Lawmakers have tough choices when it comes to fixing the pension fund problem. They must make the pension system their top priority in January when session starts. The pension is the most significant challenge of our generation.

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Home Rule Loses to Gov. Nikki Haley

October 6, 2016 5:24 AM
Home Rule Loses to Gov. Nikki Haley

No more proof is needed that Home Rule is a myth in South Carolina than Gov. Nikki Haley’s State of Emergency declaration Tuesday.

With a few words, Haley eliminated county governments and school districts from decision making processes that should have been left in local hands.

Our so-called conservative politicians complain all the time about big government intrusion on people’s lives, but it’s all talk. The conservatives in South Carolina love to exercise that power as much as any politician.

Specifically, Haley closed county governments and school districts for three days beginning yesterday because of impending emergencies associated with Hurricane Matthew. That closure applied not only to coastal counties, but rather to all counties east of Columbia.

It made no difference that Matthew was around Haiti and Cuba at the time the state of emergency went into effect in South Carolina.

It made no difference that students went to school in Florida on Wednesday, a state that will be affected by Matthew at least 48 hours before any storm effects make it to Horry County, but stayed home locally by order of the governor.

It made no difference that future hurricane track predictions are notoriously subject to change.

Haley had an opportunity to jump on the national stage again and she took it, ignoring local officials in the process.

And, Haley’s emergency declaration is conflicting. According to county officials, it applies to county governments and school boards, but not to municipal governments

Over the last six years, we have seen Haley’s reaction whenever she perceives the federal government intruding on her executive powers, but she had no problem doing the same to local governments Tuesday.

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Republican Presidential Primary Saturday

February 19, 2016 1:04 PM
Republican Presidential Primary Saturday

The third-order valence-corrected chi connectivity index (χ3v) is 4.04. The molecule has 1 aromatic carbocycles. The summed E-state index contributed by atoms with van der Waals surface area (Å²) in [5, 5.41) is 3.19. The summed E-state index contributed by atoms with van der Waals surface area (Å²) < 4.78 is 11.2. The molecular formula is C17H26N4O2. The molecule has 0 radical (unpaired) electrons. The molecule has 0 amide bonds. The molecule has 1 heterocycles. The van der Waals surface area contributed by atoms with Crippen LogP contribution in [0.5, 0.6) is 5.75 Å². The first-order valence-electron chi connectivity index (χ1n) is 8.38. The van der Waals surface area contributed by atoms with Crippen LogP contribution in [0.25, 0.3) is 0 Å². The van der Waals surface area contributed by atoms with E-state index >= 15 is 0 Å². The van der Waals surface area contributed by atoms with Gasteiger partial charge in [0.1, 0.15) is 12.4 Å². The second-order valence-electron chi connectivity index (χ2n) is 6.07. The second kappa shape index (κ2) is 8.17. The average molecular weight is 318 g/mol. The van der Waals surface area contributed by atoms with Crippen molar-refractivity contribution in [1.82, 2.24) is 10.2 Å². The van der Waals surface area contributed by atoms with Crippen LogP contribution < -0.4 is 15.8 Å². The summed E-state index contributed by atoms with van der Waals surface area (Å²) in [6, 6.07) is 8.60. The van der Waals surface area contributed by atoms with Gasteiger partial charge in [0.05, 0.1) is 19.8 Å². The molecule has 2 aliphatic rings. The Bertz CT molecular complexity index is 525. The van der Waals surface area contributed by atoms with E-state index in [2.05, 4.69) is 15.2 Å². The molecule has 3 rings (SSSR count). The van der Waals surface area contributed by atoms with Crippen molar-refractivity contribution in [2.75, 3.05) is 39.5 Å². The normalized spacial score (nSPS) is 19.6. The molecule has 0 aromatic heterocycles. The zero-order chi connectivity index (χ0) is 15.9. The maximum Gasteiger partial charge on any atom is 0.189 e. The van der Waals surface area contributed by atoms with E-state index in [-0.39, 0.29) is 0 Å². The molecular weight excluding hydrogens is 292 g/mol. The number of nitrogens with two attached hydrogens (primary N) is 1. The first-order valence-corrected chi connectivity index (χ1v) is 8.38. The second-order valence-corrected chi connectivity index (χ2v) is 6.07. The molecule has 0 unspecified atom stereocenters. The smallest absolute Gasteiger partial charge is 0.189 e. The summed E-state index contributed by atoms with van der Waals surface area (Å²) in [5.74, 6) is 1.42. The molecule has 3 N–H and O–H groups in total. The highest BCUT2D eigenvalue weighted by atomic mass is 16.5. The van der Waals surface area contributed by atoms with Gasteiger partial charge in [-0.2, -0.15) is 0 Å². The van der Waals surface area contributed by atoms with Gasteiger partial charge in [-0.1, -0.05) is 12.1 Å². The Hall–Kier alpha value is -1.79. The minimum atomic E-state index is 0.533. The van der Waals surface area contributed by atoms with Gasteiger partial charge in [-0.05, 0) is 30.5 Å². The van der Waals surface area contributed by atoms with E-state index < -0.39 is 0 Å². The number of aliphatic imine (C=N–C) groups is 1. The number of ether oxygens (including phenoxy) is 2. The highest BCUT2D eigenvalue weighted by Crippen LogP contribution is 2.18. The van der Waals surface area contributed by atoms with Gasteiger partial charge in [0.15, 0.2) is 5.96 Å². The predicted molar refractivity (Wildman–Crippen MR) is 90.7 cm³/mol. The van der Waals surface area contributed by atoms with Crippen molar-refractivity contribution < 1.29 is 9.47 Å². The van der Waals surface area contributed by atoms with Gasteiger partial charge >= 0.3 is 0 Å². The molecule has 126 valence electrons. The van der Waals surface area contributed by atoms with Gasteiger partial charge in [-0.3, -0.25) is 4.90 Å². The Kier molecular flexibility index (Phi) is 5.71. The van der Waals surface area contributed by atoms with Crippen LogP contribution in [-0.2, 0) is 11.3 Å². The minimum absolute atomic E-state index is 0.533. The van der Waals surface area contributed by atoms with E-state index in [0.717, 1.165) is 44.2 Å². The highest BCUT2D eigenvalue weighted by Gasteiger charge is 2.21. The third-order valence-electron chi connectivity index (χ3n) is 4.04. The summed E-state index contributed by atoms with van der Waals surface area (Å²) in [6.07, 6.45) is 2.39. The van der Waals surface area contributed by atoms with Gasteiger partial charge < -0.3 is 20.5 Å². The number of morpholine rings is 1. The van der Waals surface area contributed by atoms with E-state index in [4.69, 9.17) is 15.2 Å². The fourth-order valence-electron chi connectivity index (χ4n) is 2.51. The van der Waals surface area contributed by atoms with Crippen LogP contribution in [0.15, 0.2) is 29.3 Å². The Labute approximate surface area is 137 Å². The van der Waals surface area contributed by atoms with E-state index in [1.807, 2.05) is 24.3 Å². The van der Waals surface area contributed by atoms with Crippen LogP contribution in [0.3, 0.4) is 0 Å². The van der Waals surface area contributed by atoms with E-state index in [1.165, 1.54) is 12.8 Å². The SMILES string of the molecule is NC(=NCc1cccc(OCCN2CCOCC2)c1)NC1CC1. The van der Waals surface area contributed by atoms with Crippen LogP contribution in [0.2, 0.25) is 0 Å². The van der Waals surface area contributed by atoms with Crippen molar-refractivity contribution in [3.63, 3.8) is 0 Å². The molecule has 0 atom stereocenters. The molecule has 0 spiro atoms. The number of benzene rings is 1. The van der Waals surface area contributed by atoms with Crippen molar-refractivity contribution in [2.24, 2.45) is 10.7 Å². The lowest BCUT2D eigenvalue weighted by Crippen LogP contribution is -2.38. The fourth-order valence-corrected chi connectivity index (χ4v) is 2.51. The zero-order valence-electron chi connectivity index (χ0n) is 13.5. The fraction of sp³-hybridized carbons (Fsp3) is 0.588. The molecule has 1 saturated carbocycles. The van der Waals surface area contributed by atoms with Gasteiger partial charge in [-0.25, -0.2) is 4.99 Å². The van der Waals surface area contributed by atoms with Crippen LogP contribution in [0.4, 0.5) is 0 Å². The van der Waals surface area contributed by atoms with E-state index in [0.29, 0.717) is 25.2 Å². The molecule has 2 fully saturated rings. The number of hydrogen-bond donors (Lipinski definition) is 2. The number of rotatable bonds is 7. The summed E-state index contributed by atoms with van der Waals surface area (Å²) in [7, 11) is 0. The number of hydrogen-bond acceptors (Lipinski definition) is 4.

After nearly two weeks of non-stop mudslinging, Republican presidential primary candidates can sit back and see whose negative ads were most successful.

Or maybe not.

Voters will go to polls Saturday February 20 from 7 a.m. to 7 p.m. to vote for the Republican of their choice. The Democratic presidential primary is Saturday February 27.

Those voters who cast a ballot in the Republican primary are not eligible to also vote in the Democratic primary.

Acceptable forms of ID to vote are driver’s license or other DMV ID, passport, military ID, or SC voter registration card.

I have spoken to several staunch Republicans in Horry County who plan to forego their own party’s primary in order to vote for Bernie Sanders in a week. As a group they support Donald Trump and feel confident in their favorite’s ability to win the South Carolina primary without their vote. Instead, they are in a “stop Hillary” frame of mind.

If polls are to be believed, Trump is on his way to a second straight primary victory. Ted Cruz is currently polling ahead of Marco Rubio for second with Jeb Bush, John Kasich and Ben Carson rounding out the field in that order.

Personally, I see Trump winning with Rubio scoring a surprise second and Cruz third. Rubio remains the choice of a majority of the Republican establishment while the Bush campaign continues to founder.

But, it looks more like a brokered convention is in the offing for the Republicans, the only hope that keeps the Bush candidacy alive.

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Presidential Politics 2016

January 4, 2016 8:19 AM
Presidential Politics 2016

On the first working day of the New Year, my thoughts are of presidential primaries.

For the next seven weeks, South Carolina will be in the national spotlight as candidates travel throughout the state hoping to convince supporters they are the best person to be our next president.

Of course, this will be mostly on the Republican side as South Carolina is one of the most intensely conservative states in the nation.

Right now that looks like it means Donald Trump and, possibly, Ted Cruz against the field.

The Trump phenomenon is holding, even gaining a little momentum as the voting nears. Cruz, who must be considered another outsider in traditional Republican circles, has been coming on strong in the minds of South Carolina voters for the last month.

More traditional, establishment candidates, such as Jeb Bush, are trailing miserably.

If nothing else, this is a year of protest against the system, something traditional politicos have been slow to pick up on.